Dual Citizens, Adoptees, and Heritage Speakers - Visas and Safety Issues
Could I still be a Russian citizen?
Anyone who emigrated from the USSR (in 1991 or earlier) lost their Soviet citizenship by default and would not be a Russian citizen today. However, anyone who emigrated from Russia to the USA, even if by adoption, in 1992 or later, retained their Russian citizenship. Russian citizenship is retained unless the individual, after turning 18 years old, takes specific, lengthy steps on their own behalf to renounce their own Russian citizenship.
What if my parents are Russian / from the former USSR?
If your parents are from the former USSR or Russia, you may face additional scrutiny when applying for visas, even if you were born outside of the former USSR or Russia. This may even apply if your last name or your parents’ last name sounds vaguely Russian. The consulate may ask for additional documentation on your relatives.
Isn’t it illegal to hold dual citizenship?
Russian law does NOT forbid carrying US citizenship as well as Russian. While Russia does generally require those seeking to acquire Russian citizenship to renounce other citizenships before taking Russian citizenship, those that hold Russian citizenship are not forbidden from taking other citizenships. Children who qualify for Russian citizenship at birth may take that citizenship in addition to any others they qualify for.
I’ve traveled to Russia before on a visa. Surely I can do so again?
EVEN IF YOU HAVE TRAVELED TO RUSSIA BEFORE ON A VISA YOU WILL NOT BE ABLE TO DO SO NOW. It is illegal for a Russian citizen to enter Russia on a visa. Russia requires Russian citizens, including those holding dual citizenship, to enter Russia on the basis of a Russian passport. Russian citizens may not legally receive a student (or any other) visa. Those who have traveled to Russia before on visas should be aware that this was due to bureaucratic oversight. Russian citizenship and migration records are now computerized and the consulates have tightened their review process. Anyone who was born in Russia will need to provide proof that he or she is not a Russian citizen. Those with birthplaces within any of the countries of the former Soviet Union will also face scrutiny and will likely need additional documentation.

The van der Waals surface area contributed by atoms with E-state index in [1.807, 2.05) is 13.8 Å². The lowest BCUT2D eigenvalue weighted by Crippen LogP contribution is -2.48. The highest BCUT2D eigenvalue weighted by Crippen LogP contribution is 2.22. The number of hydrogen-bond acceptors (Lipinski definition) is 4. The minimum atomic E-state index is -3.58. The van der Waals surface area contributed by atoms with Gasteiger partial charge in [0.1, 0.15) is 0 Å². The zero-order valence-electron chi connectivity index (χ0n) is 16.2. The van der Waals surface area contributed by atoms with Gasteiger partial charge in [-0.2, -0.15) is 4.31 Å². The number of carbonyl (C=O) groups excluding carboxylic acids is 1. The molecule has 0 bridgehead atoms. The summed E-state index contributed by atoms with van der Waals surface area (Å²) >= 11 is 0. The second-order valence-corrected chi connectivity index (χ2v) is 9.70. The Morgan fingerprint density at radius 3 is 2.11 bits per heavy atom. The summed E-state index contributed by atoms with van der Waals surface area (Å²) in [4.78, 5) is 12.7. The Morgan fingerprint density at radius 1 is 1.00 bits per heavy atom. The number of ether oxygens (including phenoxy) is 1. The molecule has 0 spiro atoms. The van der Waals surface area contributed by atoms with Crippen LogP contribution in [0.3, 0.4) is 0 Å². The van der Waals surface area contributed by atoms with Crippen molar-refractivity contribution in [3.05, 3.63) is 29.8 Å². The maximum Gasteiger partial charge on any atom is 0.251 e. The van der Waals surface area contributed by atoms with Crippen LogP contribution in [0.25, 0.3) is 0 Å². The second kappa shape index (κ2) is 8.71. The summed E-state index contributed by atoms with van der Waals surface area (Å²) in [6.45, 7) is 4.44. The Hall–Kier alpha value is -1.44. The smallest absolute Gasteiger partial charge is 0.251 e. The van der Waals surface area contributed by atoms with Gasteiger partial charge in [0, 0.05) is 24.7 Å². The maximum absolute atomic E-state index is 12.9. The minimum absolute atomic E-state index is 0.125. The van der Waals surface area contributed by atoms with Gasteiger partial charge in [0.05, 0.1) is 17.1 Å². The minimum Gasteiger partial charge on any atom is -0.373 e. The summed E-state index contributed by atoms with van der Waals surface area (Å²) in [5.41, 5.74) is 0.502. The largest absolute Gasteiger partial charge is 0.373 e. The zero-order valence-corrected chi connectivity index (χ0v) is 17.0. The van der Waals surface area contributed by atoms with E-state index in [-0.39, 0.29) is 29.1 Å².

But I don’t have a Russian passport. What do I do?
You need to contact a Russian consulate to have your international Russian passport issued/reissued. This process generally takes at least six months – and some report waiting multiple years for the passport to be issued. The Russian embassy in the US provides information on how to start the process only on the Russian version of their website. Several of our students and travelers have used private support services in the US to help them – including Russianpassportservice.org and Russianzagranpassport.com. The process should be started as early as possible for anyone who believes they might be a Russian citizen and might travel to Russia one day for study abroad or any other purpose.
Yes, you can study abroad in Russia with your Russian passport, if it is current and valid. You may enrol for any SRAS program or service (except visa assistance and assistance in enroling for degree programs). Note that renewing a Russian passport usually takes 2-4 months. Those choosing to follow this option should be aware that the US and Russia will consider you a Russian citizen while you are abroad in Russia. Students who find themselves in trouble with the authorities for whatever reason cannot expect the American Embassy to assist them in any way.
What about military conscription?
Russian law allows for the conscription of male Russian citizens from the ages of 18-27. However, the law excludes Russian citizens who live permanently abroad. You should register with the consulate in your country of residence as a Russian living permanently abroad. Enrollment in a university program also qualifies you for an exemption from conscription. While it is possible that you may be questioned about military service while abroad, there have been no cases ever of an American-Russian dual citizen being forcibly conscripted while abroad in Russia.
What about Russia’s law on dual citizen registration?